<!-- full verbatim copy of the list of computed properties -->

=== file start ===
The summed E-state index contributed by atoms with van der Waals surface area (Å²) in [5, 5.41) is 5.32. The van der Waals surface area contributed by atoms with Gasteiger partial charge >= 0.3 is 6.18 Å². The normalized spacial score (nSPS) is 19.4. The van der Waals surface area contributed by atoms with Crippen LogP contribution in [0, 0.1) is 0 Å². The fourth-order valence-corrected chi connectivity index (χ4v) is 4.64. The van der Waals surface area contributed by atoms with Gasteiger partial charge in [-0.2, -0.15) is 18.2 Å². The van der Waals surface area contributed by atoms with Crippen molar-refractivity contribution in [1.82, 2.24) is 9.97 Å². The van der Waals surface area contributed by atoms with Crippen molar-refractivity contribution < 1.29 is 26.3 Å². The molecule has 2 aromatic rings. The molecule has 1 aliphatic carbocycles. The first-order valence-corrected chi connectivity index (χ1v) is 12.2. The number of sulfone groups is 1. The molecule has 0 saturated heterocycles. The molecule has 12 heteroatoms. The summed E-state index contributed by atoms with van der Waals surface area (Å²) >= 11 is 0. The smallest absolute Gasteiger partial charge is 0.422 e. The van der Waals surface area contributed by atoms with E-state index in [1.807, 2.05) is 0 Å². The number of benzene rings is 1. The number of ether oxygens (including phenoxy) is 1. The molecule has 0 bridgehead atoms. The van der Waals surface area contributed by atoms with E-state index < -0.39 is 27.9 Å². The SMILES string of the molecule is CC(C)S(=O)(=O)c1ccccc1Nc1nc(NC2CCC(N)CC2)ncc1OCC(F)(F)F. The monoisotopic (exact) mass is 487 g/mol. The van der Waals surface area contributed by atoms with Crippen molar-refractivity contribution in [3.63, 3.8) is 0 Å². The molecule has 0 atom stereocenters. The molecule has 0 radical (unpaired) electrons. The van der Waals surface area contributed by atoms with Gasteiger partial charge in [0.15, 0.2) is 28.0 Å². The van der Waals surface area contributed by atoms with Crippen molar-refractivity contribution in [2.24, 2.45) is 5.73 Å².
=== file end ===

The summed E-state index contributed by atoms with van der Waals surface area (Å²) in [5, 5.41) is 5.32. The van der Waals surface area contributed by atoms with Gasteiger partial charge >= 0.3 is 6.18 Å². The normalized spacial score (nSPS) is 19.4. The van der Waals surface area contributed by atoms with Crippen LogP contribution in [0, 0.1) is 0 Å². The fourth-order valence-corrected chi connectivity index (χ4v) is 4.64. The van der Waals surface area contributed by atoms with Gasteiger partial charge in [-0.2, -0.15) is 18.2 Å². The van der Waals surface area contributed by atoms with Crippen molar-refractivity contribution in [1.82, 2.24) is 9.97 Å². The van der Waals surface area contributed by atoms with Crippen molar-refractivity contribution < 1.29 is 26.3 Å². The molecule has 2 aromatic rings. The molecule has 1 aliphatic carbocycles. The first-order valence-corrected chi connectivity index (χ1v) is 12.2. The number of sulfone groups is 1. The molecule has 0 saturated heterocycles. The molecule has 12 heteroatoms. The summed E-state index contributed by atoms with van der Waals surface area (Å²) >= 11 is 0. The smallest absolute Gasteiger partial charge is 0.422 e. The van der Waals surface area contributed by atoms with E-state index in [1.807, 2.05) is 0 Å². The number of benzene rings is 1. The number of ether oxygens (including phenoxy) is 1. The molecule has 0 bridgehead atoms. The van der Waals surface area contributed by atoms with E-state index < -0.39 is 27.9 Å². The SMILES string of the molecule is CC(C)S(=O)(=O)c1ccccc1Nc1nc(NC2CCC(N)CC2)ncc1OCC(F)(F)F. The monoisotopic (exact) mass is 487 g/mol. The van der Waals surface area contributed by atoms with Crippen molar-refractivity contribution in [3.63, 3.8) is 0 Å². The molecule has 0 atom stereocenters. The molecule has 0 radical (unpaired) electrons. The van der Waals surface area contributed by atoms with Gasteiger partial charge in [0.15, 0.2) is 28.0 Å². The van der Waals surface area contributed by atoms with Crippen molar-refractivity contribution in [2.24, 2.45) is 5.73 Å².